continue your study of economics you will see that the tools of welfare

Continue your study of economics you will see that

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continue your study of economics, you will see that the tools of welfare economics  developed here are readily adapted to that endeavor. Despite the possibility of market failure, the invisible hand of the marketplace is  extraordinarily important. In many markets, the assumptions we made in this chapter  work well, and the conclusion of market efficiency applies directly. Moreover, we can  use our analysis of welfare economics and market efficiency to shed light on the  effects of various government policies. In the next two chapters, we apply the tools we  have just developed to study two important policy issues—the welfare effects of  taxation and of international trade. 7-6a Summary Consumer surplus equals buyers' willingness to pay for a good minus the amount  they actually pay, and it measures the benefit buyers get from participating in a  market. Consumer surplus can be computed by finding the area below the  demand curve and above the price. Producer surplus equals the amount sellers receive for their goods minus their  costs of production, and it measures the benefit sellers get from participating in a  market. Producer surplus can be computed by finding the area below the price  and above the supply curve. An allocation of resources that maximizes the sum of consumer and producer  surplus is said to be efficient. Policymakers are often concerned with the efficiency,  as well as the equality, of economic outcomes. The equilibrium of supply and demand maximizes the sum of consumer and  producer surplus. That is, the invisible hand of the marketplace leads buyers and  sellers to allocate resources efficiently. Markets do not allocate resources efficiently in the presence of market failures  such as market power or externalities. welfare economics the study of how the allocation of resources affects economic well-being willingness to pay the maximum amount that a buyer will pay for a good consumer surplus the amount a buyer is willing to pay for a good minus the amount the buyer actually pays for it cost the value of everything a seller must give up to produce a good producer surplus the amount a seller is paid for a good minus the seller's cost of providing it efficiency the property of a resource allocation of maximizing the total surplus received by all members of society equality the property of distributing economic prosperity uniformly among the members of society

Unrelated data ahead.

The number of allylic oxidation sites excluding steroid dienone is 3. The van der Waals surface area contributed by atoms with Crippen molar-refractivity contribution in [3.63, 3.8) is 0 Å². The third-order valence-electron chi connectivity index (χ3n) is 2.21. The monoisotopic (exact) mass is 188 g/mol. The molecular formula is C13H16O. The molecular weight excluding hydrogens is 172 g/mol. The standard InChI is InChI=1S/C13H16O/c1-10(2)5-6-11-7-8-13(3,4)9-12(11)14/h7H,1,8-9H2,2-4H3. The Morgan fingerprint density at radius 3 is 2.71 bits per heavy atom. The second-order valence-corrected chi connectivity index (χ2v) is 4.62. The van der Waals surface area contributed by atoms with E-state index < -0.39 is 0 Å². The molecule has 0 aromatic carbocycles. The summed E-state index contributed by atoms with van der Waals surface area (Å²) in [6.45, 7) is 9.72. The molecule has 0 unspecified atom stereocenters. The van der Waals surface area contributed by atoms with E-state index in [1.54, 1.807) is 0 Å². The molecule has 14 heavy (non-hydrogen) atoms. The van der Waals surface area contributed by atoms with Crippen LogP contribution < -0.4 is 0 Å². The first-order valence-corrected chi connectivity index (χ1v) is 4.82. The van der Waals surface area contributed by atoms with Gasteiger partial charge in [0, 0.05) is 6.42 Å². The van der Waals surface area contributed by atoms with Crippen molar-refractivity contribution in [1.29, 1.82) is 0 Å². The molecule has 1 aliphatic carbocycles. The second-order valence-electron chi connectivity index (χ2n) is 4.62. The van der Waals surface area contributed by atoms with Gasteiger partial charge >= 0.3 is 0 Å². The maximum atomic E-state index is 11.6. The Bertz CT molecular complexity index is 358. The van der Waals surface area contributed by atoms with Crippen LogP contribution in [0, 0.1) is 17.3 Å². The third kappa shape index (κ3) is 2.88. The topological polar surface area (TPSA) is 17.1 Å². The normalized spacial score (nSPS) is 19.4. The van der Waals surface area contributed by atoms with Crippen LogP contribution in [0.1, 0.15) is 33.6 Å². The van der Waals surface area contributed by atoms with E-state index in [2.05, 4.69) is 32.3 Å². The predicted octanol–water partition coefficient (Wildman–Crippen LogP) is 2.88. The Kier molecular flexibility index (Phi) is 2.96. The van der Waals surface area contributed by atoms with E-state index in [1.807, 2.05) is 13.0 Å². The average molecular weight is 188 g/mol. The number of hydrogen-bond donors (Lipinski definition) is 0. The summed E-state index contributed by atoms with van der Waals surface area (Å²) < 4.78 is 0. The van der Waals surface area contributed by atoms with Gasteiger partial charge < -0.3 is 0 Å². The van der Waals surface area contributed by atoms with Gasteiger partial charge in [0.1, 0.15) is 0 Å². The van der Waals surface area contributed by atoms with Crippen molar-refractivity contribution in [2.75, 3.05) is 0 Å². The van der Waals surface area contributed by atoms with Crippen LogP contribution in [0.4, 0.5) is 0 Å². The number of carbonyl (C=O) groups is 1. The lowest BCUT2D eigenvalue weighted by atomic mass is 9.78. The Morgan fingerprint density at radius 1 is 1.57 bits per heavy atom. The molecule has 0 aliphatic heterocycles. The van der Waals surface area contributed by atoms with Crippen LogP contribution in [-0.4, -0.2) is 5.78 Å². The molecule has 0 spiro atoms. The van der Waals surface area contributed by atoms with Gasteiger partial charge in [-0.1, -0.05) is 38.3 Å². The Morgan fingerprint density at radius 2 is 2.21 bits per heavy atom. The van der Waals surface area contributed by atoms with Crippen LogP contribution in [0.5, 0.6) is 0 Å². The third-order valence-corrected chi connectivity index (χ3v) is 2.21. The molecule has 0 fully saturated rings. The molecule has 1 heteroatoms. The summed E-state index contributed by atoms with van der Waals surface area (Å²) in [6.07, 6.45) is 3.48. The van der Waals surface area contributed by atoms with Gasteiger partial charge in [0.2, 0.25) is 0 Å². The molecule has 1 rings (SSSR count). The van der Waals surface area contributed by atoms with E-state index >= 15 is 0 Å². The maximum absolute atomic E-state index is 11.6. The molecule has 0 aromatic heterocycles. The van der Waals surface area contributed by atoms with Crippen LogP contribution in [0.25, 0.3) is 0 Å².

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7-6c Questions For Review
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